How COVID-19 lockdown has affected our body?

Updated: Jun 2, 2020

For the past couple of months, the UK government has told us to stay at home which means a lot of us have been working away from the office and spending a lot of time watching Netflix (Tiger King anyone?). Although it seems that lockdown has encouraged people to take up daily physical activities, it is evident that the COVID-19 pandemic has changed our daily routines with people being off work or working from home. But which impact did this change of routine have had on our body?

Our body is designed to move. Therefore it is easy to understand that too much time spent in the same position over a prolonged period, for example crunching numbers over spreadsheets for hours, is likely to have a negative impact on our body structures such as muscles and joints. So, what can we easily do to limit the chances of this happening.

Below I have put together a few tips for those of you who may find themselves spending too much time sitting in front of their computer or tablets when working from home as lockdown is easing off.

  1. Try to have a “decent” workstation set up - Not everyone is able to have a dedicated office space at home therefore, when it comes to chair and desk, people often find that working at their dining table is the closest to their office set up. You may find that sitting on a cushion on the dining chair gives you a little bit more padding and makes it a bit more comfortable. Worst set up possible? I would say stay away from the sofa / coffee table duo.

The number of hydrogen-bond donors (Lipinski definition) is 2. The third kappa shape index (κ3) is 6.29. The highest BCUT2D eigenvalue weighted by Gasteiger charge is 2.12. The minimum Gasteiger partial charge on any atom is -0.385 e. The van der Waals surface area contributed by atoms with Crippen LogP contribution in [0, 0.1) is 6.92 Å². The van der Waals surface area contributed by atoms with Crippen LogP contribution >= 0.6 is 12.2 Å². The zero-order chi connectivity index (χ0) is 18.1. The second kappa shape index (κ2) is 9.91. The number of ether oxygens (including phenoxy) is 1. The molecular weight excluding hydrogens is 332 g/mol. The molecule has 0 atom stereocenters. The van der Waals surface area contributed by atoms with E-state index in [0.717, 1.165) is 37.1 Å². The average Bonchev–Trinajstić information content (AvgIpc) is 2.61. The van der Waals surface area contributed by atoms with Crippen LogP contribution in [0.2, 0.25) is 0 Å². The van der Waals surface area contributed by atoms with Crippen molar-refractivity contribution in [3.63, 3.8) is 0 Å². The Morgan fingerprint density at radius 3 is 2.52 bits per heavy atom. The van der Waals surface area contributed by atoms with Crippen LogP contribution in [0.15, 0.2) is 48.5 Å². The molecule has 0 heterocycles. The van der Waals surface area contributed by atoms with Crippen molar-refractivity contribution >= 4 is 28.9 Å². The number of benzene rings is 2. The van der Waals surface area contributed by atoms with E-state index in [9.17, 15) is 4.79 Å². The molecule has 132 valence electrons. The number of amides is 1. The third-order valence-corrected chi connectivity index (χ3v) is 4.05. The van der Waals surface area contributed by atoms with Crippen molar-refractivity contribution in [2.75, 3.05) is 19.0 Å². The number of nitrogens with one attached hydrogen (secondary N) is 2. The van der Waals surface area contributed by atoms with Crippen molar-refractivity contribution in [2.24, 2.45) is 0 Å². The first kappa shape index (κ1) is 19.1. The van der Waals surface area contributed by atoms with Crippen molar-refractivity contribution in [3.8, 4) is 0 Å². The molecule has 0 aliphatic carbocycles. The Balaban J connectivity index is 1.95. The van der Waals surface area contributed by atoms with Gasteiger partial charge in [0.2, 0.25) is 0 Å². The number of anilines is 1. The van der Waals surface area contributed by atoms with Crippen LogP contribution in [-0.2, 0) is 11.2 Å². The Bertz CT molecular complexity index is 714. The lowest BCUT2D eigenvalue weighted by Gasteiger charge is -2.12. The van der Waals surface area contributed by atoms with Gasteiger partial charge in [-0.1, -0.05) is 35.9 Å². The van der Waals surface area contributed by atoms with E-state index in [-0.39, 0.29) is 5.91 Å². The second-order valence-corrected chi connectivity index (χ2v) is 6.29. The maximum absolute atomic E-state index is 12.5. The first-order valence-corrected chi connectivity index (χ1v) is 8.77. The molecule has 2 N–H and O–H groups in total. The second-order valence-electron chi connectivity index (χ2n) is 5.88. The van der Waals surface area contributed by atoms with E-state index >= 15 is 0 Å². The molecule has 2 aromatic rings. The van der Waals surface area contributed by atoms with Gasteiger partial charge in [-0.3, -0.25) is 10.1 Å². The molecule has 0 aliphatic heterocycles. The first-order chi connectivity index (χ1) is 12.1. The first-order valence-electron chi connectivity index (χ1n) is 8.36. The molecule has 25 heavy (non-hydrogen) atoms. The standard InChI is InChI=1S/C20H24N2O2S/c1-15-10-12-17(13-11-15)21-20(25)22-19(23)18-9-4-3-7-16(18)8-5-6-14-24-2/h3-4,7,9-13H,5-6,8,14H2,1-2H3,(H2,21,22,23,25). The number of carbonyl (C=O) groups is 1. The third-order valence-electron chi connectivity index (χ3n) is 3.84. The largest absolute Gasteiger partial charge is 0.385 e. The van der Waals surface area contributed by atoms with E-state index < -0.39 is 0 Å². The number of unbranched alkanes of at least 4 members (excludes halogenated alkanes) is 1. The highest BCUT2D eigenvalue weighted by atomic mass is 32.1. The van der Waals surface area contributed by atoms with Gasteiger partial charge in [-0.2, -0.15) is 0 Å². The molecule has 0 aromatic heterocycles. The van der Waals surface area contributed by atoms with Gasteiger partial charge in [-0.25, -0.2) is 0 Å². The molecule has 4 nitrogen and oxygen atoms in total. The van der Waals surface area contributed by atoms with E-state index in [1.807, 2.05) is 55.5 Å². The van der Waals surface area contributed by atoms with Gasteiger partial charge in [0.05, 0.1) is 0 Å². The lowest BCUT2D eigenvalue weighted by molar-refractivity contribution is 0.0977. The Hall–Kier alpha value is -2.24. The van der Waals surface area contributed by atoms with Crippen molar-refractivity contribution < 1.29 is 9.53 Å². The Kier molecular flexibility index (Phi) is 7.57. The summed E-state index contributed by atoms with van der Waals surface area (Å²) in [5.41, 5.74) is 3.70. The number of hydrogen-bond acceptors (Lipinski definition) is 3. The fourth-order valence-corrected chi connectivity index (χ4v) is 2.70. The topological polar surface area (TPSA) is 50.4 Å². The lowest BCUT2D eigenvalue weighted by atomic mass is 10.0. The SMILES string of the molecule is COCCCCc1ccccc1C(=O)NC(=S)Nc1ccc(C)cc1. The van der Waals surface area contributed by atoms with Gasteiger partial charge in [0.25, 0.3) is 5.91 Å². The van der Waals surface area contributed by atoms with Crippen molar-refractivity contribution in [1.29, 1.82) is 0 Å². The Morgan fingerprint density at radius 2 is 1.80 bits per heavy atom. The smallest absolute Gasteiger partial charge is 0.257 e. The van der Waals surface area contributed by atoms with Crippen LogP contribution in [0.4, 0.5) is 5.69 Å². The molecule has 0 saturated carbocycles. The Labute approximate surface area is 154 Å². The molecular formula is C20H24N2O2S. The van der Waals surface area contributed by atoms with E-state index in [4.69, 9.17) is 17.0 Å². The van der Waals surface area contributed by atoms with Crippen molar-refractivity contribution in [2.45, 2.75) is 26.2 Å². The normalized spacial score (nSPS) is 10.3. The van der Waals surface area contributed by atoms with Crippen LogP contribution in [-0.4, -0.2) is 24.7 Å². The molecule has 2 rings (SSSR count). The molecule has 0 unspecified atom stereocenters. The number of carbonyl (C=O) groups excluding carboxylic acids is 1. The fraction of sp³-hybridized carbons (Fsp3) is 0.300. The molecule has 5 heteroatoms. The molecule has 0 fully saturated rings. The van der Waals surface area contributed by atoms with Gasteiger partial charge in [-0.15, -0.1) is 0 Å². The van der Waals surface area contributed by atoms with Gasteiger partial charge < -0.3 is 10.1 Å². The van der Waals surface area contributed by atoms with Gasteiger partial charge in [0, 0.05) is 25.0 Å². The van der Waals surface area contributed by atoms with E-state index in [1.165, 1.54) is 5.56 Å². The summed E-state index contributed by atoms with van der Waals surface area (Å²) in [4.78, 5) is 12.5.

2. Create your own standing-up desk - You can easily create a stand up desk by putting your laptop on top of a few books or a crate on your kitchen worktop or ironing board. This is the DIY option but you can find stand-up pop-up desks online at an affordable price.

  3. Alternate between sitting and standing up work - Having the option to do some work sitting or standing up throughout the day seems to be an effective way of limiting the chances of overloading certain parts of your body such as the neck / shoulders or low back.

  4. Take regular breaks from your computer - It may sound obvious but we all have been guilty of being in front of our screens for way too long at least once (or more?). So, it is important to get up and move about. But how often and for how long? Well, it depends on several factors but my advice to patients is always “little and often” if possible, ranging from one to five minutes away from the computer every 30 to 60 minutes. Most Fitness trackers and smartphones now have the feature built in or apps available to remind you when it’s time to get up and move. The key point is to break down the routine of being in front of the computer for too long.

These few tips are not only for people working from home and can be of course applied at the office.

If you have any question or would like to book a consultation, you can get in touch through the website or call on 07523 861252.

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